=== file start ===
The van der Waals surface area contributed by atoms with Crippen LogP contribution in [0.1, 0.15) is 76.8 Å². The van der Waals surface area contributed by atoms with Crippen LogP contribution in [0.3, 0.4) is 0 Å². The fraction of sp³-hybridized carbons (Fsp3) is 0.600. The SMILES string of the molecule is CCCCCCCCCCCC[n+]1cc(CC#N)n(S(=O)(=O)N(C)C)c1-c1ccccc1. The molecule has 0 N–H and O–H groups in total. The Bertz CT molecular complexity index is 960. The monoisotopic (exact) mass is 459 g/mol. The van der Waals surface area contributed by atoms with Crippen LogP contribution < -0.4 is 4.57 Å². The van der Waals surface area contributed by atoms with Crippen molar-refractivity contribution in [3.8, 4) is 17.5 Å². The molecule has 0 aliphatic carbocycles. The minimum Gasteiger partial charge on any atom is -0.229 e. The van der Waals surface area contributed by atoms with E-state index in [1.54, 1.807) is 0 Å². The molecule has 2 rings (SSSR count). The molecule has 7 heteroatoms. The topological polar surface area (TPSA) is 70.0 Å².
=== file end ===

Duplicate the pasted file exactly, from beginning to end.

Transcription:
The van der Waals surface area contributed by atoms with Crippen LogP contribution in [0.1, 0.15) is 76.8 Å². The van der Waals surface area contributed by atoms with Crippen LogP contribution in [0.3, 0.4) is 0 Å². The fraction of sp³-hybridized carbons (Fsp3) is 0.600. The SMILES string of the molecule is CCCCCCCCCCCC[n+]1cc(CC#N)n(S(=O)(=O)N(C)C)c1-c1ccccc1. The molecule has 0 N–H and O–H groups in total. The Bertz CT molecular complexity index is 960. The monoisotopic (exact) mass is 459 g/mol. The van der Waals surface area contributed by atoms with Crippen LogP contribution < -0.4 is 4.57 Å². The van der Waals surface area contributed by atoms with Crippen molar-refractivity contribution in [3.8, 4) is 17.5 Å². The molecule has 0 aliphatic carbocycles. The minimum Gasteiger partial charge on any atom is -0.229 e. The van der Waals surface area contributed by atoms with E-state index in [1.54, 1.807) is 0 Å². The molecule has 2 rings (SSSR count). The molecule has 7 heteroatoms. The topological polar surface area (TPSA) is 70.0 Å².